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Lyndon Baines Johnson's Oval Office in LBJ Library in Austin, Texas by David Engle

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About This Gigapan

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Taken by
David Engle David Engle
Explore score
112
Size
0.06 Gigapixels
Views
7204
Date added
Feb 20, 2010
Date taken
Feb 19, 2010
Gear

Leica D-Lux 3

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Description

Three LBJ Library panoramas can be see via this link: tinyurl.com/LBJ-Library Will open in a new tab or window
This is a link to a mp3 file of LBJ talking to Gordon Bunshaft discussing putting a copy of the Oval Office in his future library: www.lbjlib.utexas.edu/johnson/archives.hom/Dictabelt.hom/highlights/janapril1968/bunshaftA2417-13/13533.mp3 Will open in a new tab or window
All the Way With LBJ: This visit to the LBJ Library in Austin presented an overwhelming amount of memories from a much earlier time in the life of this Country and in my life too. I have a *number* of books about LBJ, and due to so many events that were shaping our Nation on a daily basis, that was the most exciting time of my young life.

I am a big fan of Robert Caro's, who is *the* biographer of Lyndon Baines Johnson, and was hoping to see him on this visit to the LBJ Library. He was not there when I was, but hopefully, one day I will meet him. While I was there I took a few panoramas and I share this one with those that might have an interest in the most powerful President the United States has ever had and the most effective Senate majority leader in history. Love LBJ or dislike him, but all will should agree that he desired power, sought-out power, found power and used it effectively.

This 10-photo panorama was taken hand-held using a Leica D-Lux 3 and stitched using the GigaPan Stitcher.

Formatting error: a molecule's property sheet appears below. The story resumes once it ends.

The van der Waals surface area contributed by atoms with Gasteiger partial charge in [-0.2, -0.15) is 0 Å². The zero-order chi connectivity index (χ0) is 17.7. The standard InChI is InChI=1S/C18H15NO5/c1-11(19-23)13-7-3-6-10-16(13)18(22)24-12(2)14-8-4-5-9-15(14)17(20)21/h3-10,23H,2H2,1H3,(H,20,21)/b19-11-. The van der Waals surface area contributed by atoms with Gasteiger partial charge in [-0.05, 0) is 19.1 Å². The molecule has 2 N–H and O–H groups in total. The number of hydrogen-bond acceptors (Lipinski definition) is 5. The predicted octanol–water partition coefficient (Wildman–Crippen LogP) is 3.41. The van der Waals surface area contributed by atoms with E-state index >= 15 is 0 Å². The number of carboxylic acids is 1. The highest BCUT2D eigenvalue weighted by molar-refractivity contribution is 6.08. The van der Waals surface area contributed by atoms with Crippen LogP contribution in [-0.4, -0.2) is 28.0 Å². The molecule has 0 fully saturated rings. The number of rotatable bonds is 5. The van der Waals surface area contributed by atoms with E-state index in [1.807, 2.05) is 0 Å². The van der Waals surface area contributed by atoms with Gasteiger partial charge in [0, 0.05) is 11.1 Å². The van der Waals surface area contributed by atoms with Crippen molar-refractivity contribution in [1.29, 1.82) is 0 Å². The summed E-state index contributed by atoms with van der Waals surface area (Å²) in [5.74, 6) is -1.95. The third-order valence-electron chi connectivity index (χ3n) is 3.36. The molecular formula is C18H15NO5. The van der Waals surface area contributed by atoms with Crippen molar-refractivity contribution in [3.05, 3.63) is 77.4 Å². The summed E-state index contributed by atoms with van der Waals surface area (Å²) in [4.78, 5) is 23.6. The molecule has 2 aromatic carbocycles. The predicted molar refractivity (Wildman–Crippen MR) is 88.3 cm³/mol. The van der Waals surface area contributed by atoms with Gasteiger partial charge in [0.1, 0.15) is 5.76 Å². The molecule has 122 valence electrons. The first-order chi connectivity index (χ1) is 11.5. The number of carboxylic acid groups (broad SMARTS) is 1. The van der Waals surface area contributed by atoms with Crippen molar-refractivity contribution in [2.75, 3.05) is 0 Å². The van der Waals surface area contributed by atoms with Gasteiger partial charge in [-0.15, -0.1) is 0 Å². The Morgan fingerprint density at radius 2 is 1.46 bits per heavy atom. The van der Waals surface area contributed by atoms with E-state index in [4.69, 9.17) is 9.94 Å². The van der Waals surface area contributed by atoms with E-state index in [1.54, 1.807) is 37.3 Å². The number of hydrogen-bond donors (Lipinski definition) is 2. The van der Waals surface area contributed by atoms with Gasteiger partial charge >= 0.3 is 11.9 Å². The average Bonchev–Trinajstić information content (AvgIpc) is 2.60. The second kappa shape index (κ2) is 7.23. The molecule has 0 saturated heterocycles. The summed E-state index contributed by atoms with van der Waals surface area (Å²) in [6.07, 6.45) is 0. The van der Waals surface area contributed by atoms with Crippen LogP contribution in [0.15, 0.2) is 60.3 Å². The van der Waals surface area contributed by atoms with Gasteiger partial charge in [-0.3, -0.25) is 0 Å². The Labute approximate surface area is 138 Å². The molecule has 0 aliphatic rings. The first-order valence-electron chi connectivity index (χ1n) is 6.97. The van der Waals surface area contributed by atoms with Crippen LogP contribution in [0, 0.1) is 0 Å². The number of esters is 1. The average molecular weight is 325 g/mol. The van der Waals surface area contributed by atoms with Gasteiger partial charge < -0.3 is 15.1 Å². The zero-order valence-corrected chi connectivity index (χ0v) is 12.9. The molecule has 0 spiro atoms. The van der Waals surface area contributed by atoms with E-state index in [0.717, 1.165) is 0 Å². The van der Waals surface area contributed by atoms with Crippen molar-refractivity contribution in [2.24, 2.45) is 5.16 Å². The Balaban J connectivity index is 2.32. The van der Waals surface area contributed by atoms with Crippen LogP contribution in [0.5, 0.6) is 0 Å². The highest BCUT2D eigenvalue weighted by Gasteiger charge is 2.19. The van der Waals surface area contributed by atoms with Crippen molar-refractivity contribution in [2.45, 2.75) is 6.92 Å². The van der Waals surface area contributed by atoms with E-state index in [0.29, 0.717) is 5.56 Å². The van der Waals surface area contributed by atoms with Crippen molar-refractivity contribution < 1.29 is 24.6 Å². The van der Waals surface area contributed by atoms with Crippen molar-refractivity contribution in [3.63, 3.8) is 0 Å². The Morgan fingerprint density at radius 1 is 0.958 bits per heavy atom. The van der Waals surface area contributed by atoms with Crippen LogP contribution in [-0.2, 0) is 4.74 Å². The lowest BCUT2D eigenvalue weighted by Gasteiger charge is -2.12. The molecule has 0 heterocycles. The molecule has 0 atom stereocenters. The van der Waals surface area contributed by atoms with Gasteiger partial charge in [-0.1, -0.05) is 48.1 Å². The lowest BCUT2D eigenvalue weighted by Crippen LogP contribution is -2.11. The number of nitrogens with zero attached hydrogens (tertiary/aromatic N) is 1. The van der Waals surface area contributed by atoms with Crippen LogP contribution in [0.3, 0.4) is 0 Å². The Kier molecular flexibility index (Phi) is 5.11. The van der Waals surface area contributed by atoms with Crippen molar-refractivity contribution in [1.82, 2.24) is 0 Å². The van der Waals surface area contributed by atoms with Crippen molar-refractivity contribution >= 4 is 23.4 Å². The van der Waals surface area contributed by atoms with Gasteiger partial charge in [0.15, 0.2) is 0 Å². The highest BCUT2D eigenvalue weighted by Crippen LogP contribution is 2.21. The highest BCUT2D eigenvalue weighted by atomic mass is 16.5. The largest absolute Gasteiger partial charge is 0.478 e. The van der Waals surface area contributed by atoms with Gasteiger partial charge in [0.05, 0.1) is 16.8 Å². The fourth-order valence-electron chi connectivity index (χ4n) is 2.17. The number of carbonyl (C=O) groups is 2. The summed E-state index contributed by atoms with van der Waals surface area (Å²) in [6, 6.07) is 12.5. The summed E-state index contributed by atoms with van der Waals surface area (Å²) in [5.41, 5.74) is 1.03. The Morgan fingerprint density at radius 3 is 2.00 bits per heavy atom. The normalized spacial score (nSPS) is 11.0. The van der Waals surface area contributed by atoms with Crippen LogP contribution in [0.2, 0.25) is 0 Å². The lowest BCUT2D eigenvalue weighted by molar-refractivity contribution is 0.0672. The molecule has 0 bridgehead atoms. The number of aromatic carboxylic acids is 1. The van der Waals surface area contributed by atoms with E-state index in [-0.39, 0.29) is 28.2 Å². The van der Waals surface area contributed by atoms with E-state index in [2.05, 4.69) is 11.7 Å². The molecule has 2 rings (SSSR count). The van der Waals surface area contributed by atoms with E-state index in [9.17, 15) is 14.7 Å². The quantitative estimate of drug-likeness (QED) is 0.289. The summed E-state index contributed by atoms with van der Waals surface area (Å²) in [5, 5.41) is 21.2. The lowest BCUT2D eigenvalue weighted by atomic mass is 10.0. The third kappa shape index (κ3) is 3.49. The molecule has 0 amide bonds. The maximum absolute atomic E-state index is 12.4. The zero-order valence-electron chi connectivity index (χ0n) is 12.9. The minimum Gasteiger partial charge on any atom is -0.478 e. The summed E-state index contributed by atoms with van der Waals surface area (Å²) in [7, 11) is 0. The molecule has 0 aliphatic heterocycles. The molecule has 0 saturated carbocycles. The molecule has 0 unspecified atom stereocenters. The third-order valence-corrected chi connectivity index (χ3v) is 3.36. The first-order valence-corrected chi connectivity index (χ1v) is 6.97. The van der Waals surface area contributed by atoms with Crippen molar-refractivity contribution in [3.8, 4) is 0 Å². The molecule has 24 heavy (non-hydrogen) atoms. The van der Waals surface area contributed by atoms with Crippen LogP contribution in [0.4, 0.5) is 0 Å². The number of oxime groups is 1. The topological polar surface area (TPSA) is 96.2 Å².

Note: This panorama can be seen in Google Earth as a curved panorama on a curved surface by clicking the link, View in Google Earth (assuming that you have Google Earth installed on your computer).


Gigapan Comments (7)

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  1. David Engle

    David Engle (November 04, 2011, 07:37AM )

    November 2nd, it was announced that Robert Caro will have his new book about LBJ in print next May: www.google.com/hostednews/ap/artic le/ALeqM5hYrNdxMgR6s6xnGc8x6GcHmhrxjw?docId=5b3c3f cacee848a9a8f9891bcc7ec0e1 Will open in
a new tab or window

  2. David Engle

    David Engle (February 23, 2010, 03:10AM )

    I suspect that I had missed a sign about not taking photography or had not heard him early on when they first speak to us. Back in the 80's, I went to the National Maritime Museum, Greenwich, London to see the part of the museum dedicated to Admiral Lord Nelson and at that time, there was no problem about taking photos; however, now it is near impossible to do so. But on a trip to the Getty Museum in Los Angeles (when it first opened), photography was allowed, but I found it very distracting. That is why I waited until the Oval Office area and Lady Bird's office were clear before taking the few photos I did.